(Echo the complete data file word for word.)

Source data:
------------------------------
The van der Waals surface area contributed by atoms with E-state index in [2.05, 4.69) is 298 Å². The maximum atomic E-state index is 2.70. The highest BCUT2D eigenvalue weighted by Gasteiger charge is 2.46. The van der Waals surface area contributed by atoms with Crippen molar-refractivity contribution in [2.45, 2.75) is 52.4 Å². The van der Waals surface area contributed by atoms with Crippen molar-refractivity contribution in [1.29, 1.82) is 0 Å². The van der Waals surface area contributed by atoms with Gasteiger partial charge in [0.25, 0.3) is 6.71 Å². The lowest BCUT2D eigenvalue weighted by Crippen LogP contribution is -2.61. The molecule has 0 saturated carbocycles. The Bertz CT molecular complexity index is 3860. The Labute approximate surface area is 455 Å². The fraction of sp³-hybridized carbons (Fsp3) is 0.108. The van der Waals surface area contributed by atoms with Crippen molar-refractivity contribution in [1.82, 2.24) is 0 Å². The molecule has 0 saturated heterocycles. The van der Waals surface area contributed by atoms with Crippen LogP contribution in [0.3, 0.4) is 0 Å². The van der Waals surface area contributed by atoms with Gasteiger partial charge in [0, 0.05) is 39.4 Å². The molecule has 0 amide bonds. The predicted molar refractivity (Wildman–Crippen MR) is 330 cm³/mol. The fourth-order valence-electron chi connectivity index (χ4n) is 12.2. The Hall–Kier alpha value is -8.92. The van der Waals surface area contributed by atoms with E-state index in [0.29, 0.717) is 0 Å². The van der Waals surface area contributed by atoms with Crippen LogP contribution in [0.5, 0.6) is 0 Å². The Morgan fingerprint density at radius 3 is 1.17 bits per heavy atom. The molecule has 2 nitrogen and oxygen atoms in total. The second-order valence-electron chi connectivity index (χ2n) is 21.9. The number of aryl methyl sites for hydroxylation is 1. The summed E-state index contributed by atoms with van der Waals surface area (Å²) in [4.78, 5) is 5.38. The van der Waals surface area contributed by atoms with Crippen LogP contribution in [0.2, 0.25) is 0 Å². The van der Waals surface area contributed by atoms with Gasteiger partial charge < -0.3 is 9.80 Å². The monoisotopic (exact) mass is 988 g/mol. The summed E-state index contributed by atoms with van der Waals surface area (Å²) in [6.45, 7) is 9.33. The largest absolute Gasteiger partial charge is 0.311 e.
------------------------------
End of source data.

The van der Waals surface area contributed by atoms with E-state index in [2.05, 4.69) is 298 Å². The maximum atomic E-state index is 2.70. The highest BCUT2D eigenvalue weighted by Gasteiger charge is 2.46. The van der Waals surface area contributed by atoms with Crippen molar-refractivity contribution in [2.45, 2.75) is 52.4 Å². The van der Waals surface area contributed by atoms with Crippen molar-refractivity contribution in [1.29, 1.82) is 0 Å². The van der Waals surface area contributed by atoms with Gasteiger partial charge in [0.25, 0.3) is 6.71 Å². The lowest BCUT2D eigenvalue weighted by Crippen LogP contribution is -2.61. The molecule has 0 saturated carbocycles. The Bertz CT molecular complexity index is 3860. The Labute approximate surface area is 455 Å². The fraction of sp³-hybridized carbons (Fsp3) is 0.108. The van der Waals surface area contributed by atoms with Crippen molar-refractivity contribution in [1.82, 2.24) is 0 Å². The molecule has 0 saturated heterocycles. The van der Waals surface area contributed by atoms with Crippen LogP contribution in [0.3, 0.4) is 0 Å². The van der Waals surface area contributed by atoms with Gasteiger partial charge in [0, 0.05) is 39.4 Å². The molecule has 0 amide bonds. The predicted molar refractivity (Wildman–Crippen MR) is 330 cm³/mol. The fourth-order valence-electron chi connectivity index (χ4n) is 12.2. The Hall–Kier alpha value is -8.92. The van der Waals surface area contributed by atoms with E-state index in [0.29, 0.717) is 0 Å². The van der Waals surface area contributed by atoms with Crippen LogP contribution in [0.5, 0.6) is 0 Å². The Morgan fingerprint density at radius 3 is 1.17 bits per heavy atom. The molecule has 2 nitrogen and oxygen atoms in total. The second-order valence-electron chi connectivity index (χ2n) is 21.9. The number of aryl methyl sites for hydroxylation is 1. The summed E-state index contributed by atoms with van der Waals surface area (Å²) in [4.78, 5) is 5.38. The van der Waals surface area contributed by atoms with Crippen LogP contribution in [0.2, 0.25) is 0 Å². The van der Waals surface area contributed by atoms with Gasteiger partial charge < -0.3 is 9.80 Å². The monoisotopic (exact) mass is 988 g/mol. The summed E-state index contributed by atoms with van der Waals surface area (Å²) in [6.45, 7) is 9.33. The largest absolute Gasteiger partial charge is 0.311 e.